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Rapport: The Gateway to Retention

Couple talking
Article Highlights:

  • Customers want a valuable interaction, not a one-time transaction.
  • Building a connection with customers will keep them coming back.

Picture this: a customer comes in to your store to buy a vehicle, they find the one they want, they go through the entire process to close the deal, and they drive off with their new car. You don’t know it, but this is the last time you ever see that person. Think about how many times this scenario plays out in your dealership each week. How many faces do you recognize from previous visits?

Sure, this is a natural part of business: you won’t turn everyone into a lifelong customer. But every customer retained helps your business grow. How can you get more customers to keep coming back when they need a new car? Let’s talk about it.

There are several potential causes behind one-and-done customers. Maybe your store is the only one in a 200-km radius with the specific vehicle the customer wants, as we’ve seen in recent trends. Or, perhaps a customer was shopping prices, and your store provided the best deal at the time.

Regardless of the specific scenario, one-time purchases often happen because the customer viewed their interaction as a business transaction and nothing more.

How can you show customers the value behind returning to your dealership?

The gateway to providing true value is the ability to build rapport and trust with your customers, and could be the ultimate tie-breaker between your store and the competition. It’s a practice that should span across all your customer-facing departments to have the most impact. Let’s dive into each one to get a better idea of how to do this.

Gain Trust in the Sales Department

Typically, the first interaction a new customer has is with the sales department, whether being met by a salesperson out on the lot as they’re looking at cars or coming in to pick up a deal they started online. This is the best chance to create a connection with the customer and build on the perceived value of working with your dealership.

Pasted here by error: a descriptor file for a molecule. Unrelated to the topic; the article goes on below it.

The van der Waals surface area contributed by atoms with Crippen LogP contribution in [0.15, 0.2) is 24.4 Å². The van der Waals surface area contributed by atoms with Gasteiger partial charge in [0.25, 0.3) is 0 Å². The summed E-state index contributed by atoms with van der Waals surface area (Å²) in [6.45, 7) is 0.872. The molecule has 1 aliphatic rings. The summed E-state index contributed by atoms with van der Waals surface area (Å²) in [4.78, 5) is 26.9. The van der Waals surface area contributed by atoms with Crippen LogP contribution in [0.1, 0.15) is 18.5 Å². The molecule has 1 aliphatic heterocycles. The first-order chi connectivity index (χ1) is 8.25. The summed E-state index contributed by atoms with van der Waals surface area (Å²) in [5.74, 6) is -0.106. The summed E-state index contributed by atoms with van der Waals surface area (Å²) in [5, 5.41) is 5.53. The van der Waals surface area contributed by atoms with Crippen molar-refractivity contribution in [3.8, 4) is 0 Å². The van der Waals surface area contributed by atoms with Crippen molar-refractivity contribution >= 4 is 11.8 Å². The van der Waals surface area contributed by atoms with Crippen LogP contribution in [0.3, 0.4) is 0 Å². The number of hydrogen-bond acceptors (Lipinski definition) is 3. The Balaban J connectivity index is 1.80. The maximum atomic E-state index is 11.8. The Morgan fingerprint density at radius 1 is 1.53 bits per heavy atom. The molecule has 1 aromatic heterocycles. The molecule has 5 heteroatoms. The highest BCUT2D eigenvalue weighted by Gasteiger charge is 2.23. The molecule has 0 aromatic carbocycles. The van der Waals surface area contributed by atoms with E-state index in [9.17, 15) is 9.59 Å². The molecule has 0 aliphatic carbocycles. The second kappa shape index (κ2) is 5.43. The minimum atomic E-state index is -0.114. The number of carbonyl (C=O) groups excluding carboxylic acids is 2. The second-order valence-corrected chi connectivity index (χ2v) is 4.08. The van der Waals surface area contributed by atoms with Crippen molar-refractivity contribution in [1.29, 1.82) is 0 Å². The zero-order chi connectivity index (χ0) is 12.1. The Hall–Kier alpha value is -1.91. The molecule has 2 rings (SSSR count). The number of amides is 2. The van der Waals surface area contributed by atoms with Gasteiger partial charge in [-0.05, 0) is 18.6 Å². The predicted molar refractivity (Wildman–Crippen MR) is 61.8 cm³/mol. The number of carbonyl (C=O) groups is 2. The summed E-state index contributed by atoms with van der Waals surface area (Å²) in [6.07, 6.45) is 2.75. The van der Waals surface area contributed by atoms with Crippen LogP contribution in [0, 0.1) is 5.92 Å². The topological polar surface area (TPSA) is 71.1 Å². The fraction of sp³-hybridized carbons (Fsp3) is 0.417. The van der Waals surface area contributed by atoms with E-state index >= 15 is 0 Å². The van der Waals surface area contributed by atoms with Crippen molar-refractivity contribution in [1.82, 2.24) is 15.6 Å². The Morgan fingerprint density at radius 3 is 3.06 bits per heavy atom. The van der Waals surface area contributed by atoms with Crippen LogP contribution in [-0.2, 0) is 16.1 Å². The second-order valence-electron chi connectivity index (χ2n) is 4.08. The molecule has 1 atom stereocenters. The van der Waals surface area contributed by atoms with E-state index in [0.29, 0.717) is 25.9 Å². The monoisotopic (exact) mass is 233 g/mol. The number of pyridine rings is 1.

Most positive customer reviews share a similar thread: “they seemed to care about me and my needs.”

Even though the world of technology and the way we communicate is ever-changing, one aspect never has: people love talking about themselves and connecting with others. Find out what motivates them. Ask them about their day, see if they have any plans for the weekend – just get them talking to connect with them.

Keeping things light and open-ended creates the most opportunity to form a connection. If you or your coworkers have made notes in your CRM about the customer’s favourite sports teams or life updates from previous in-store or online interactions, you can easily pick up conversations the next time they are in your dealership.

Establishing this newly-built trust early on will trickle through the entire process and sets the tone for an engaging F&I experience or a future service appointment for their new vehicle.

Guide Through the F&I Office

The F&I process can be a long, frustrating experience for the customer. Most customers would probably prefer to drive their new car off the lot than sit for another couple of hours and do paperwork or spend more money. Again, this is where your team can use rapport to make the transition into F&I smoother and more informative, maintaining a positive experience and conversation.